5. Blend the butternut squash and Beetroot smooth and turn the heat down to a flicker.
6. Introduce the rice and the quinoa and gently blend it all together. Cook for a further 6-7 minutes on a low flame until the rice is cooked.

Crispy Mushrooms in a smoked garlic, coconut, cumin, fennel and panko- is it Christmas yet?

7 Nov
Crispy Mushrooms in a smoked garlic, coconut, cumin, fennel and panko

Crispy Mushrooms in a smoked garlic, coconut, cumin, fennel and panko- is it Christmas yet?

One of the many brilliant things about being British and Hindu by religion is that when you feel sad that Diwali is over, you have Christmas to look forward to! I love both festive periods and I am so lucky I am in a place to embrace both. Admittedly the Christmases of my childhood did contain a few samosa and some pav bhajhi. and the pies always had an Indian spiced stuffing, but we did make visits to Santa, sing carols, adorn a tree and watched the queens speech. Most importantly, we spent time together talking and arguing over which Christmas movie to watch.

I was in the supermarket the other day with my boy and as soon as we entered my boy pointed to the ceiling and gasped, ‘where’s the spider gone, where’s the bat gone, mumma where’s the pumpkin…oh no!!’ He was of course referring to the Halloween decorations which had been removed down since our last visit. Whilst I explained that Halloween was over and the bat had flown away and the spider was sleeping, I turned into a Christmas aisle. Already?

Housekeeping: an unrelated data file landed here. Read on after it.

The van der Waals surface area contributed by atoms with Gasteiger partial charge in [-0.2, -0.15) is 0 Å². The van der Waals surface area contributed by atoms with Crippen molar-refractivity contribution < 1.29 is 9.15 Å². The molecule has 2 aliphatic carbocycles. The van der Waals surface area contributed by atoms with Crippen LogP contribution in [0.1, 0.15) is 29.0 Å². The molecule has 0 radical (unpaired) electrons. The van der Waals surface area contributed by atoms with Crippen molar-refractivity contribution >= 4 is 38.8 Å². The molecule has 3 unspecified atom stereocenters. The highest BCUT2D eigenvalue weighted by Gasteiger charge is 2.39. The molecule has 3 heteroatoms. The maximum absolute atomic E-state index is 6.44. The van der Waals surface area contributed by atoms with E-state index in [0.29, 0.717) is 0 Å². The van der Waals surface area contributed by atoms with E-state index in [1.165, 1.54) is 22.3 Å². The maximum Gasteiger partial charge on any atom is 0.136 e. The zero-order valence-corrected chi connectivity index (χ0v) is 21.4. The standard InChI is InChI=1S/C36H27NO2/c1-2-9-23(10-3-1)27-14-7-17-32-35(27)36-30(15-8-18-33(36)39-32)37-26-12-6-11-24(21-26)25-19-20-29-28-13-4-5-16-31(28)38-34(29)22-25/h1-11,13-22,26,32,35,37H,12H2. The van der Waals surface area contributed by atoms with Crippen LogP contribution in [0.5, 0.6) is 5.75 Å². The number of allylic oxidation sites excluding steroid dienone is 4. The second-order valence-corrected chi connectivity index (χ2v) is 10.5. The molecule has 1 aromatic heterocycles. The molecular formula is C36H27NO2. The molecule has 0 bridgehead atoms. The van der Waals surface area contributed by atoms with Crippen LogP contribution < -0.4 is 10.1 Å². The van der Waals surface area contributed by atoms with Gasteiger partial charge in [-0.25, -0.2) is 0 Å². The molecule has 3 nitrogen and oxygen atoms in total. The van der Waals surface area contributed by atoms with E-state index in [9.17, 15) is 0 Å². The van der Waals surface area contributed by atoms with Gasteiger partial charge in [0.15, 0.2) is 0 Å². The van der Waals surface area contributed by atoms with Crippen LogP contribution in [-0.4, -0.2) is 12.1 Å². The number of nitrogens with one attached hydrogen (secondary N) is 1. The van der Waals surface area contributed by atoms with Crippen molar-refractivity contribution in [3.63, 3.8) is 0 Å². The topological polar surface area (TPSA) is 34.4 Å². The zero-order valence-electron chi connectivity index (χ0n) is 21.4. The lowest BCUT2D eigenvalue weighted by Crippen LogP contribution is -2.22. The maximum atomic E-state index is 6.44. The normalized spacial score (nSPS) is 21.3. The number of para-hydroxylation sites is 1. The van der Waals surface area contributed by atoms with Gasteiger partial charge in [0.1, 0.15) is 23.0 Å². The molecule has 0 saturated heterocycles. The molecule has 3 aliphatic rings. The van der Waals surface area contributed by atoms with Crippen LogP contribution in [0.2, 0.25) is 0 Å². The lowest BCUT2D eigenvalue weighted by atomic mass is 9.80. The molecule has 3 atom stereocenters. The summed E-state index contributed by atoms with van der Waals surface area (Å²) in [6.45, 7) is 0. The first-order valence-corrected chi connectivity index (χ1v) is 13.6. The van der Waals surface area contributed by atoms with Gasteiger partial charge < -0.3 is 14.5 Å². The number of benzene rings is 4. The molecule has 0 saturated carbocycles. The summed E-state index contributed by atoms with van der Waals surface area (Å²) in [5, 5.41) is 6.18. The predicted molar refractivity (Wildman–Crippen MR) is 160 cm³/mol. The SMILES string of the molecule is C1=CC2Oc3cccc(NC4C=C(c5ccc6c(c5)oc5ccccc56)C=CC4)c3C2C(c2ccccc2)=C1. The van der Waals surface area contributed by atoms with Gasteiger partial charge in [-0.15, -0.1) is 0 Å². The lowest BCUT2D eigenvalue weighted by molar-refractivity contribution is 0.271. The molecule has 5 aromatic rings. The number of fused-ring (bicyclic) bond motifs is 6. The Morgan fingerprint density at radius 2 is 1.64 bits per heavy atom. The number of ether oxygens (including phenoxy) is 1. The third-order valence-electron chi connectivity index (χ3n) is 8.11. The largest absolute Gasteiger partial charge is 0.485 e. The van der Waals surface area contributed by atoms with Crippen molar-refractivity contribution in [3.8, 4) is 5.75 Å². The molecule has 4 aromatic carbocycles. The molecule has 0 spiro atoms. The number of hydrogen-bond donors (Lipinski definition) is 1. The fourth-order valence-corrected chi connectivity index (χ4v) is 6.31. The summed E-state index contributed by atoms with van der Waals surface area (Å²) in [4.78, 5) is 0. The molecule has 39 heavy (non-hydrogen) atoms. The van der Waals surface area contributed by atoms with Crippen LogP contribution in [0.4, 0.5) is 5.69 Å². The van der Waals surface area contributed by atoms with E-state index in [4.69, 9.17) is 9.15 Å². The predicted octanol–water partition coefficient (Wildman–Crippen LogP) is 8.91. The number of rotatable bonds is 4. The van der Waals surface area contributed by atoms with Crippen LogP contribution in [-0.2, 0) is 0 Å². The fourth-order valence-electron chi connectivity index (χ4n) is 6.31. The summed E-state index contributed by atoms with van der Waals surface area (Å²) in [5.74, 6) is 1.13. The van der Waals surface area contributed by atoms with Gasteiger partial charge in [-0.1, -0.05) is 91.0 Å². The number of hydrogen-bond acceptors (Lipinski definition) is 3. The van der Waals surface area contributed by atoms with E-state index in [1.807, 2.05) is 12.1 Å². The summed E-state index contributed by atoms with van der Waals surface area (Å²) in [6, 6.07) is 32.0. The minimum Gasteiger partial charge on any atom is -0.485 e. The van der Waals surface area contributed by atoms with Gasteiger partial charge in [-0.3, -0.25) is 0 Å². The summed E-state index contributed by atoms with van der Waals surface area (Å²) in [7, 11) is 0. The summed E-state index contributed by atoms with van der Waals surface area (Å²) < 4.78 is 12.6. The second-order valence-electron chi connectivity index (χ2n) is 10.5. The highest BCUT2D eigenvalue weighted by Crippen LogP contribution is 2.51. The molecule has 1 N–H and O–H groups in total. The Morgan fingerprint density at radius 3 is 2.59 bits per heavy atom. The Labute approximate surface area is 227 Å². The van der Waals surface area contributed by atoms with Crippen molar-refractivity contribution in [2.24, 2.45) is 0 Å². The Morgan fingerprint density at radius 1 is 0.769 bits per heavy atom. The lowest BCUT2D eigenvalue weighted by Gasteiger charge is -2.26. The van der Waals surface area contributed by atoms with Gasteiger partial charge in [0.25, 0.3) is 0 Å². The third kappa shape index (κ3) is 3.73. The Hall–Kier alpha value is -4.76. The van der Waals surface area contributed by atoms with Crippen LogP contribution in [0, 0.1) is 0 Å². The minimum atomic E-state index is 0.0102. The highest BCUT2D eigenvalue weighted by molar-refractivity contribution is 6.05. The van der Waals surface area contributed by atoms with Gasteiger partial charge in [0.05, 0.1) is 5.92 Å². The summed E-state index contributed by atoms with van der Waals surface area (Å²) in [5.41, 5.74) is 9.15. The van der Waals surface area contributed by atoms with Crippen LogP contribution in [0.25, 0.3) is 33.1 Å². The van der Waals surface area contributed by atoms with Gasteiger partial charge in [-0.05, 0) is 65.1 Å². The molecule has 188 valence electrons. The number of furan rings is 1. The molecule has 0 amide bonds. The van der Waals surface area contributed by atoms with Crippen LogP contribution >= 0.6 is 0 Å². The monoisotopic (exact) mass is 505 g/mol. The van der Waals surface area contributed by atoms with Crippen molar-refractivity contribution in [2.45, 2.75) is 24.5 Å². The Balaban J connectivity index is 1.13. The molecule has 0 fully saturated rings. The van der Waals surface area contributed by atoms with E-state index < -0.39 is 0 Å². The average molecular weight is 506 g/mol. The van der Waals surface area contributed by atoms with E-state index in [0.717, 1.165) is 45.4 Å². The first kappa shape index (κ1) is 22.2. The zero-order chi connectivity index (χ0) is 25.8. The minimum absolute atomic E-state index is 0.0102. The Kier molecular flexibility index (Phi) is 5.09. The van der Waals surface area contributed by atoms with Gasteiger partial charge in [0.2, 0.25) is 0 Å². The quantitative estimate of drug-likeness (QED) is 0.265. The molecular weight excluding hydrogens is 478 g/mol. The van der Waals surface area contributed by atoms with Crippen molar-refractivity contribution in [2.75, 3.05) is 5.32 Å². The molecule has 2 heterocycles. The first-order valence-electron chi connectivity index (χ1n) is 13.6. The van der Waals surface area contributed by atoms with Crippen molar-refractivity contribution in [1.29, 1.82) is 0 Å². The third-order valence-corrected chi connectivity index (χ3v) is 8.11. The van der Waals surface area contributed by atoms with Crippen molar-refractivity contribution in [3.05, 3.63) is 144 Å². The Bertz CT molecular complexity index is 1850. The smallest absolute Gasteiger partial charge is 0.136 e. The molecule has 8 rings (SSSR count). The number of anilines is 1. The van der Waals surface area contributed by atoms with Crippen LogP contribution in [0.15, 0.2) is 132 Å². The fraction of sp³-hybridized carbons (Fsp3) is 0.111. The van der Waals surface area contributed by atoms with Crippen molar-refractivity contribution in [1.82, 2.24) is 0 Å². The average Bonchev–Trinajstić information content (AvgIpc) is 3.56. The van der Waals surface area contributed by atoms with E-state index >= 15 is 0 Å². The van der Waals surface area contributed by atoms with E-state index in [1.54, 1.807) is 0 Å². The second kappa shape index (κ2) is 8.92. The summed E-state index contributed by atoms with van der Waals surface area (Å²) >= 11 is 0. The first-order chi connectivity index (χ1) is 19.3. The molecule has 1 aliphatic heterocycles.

Later that day, I saw people posting Christmas coffee holders from popular vendors and my sister-in-law texted me, ‘we need to plan for Christmas’. For real? Are you thinking about Christmas? Are you menu planning…are you counting the days, are you gift shopping and tell the truth, are you dieting?

So here’s one for a special day. These are beautiful crisp, nutty, spicy, a little sweet and they smell wonderfully like spicy and crisp bread. Of course the inside is juicy and moist and have an oozy bite. Don’t substitute the panko (Japanese breadcrumbs) they are fluffier and give much better favour and texture to these beauties. They are pretty impressive, especially when served with my lychee and chilli dipping sauce.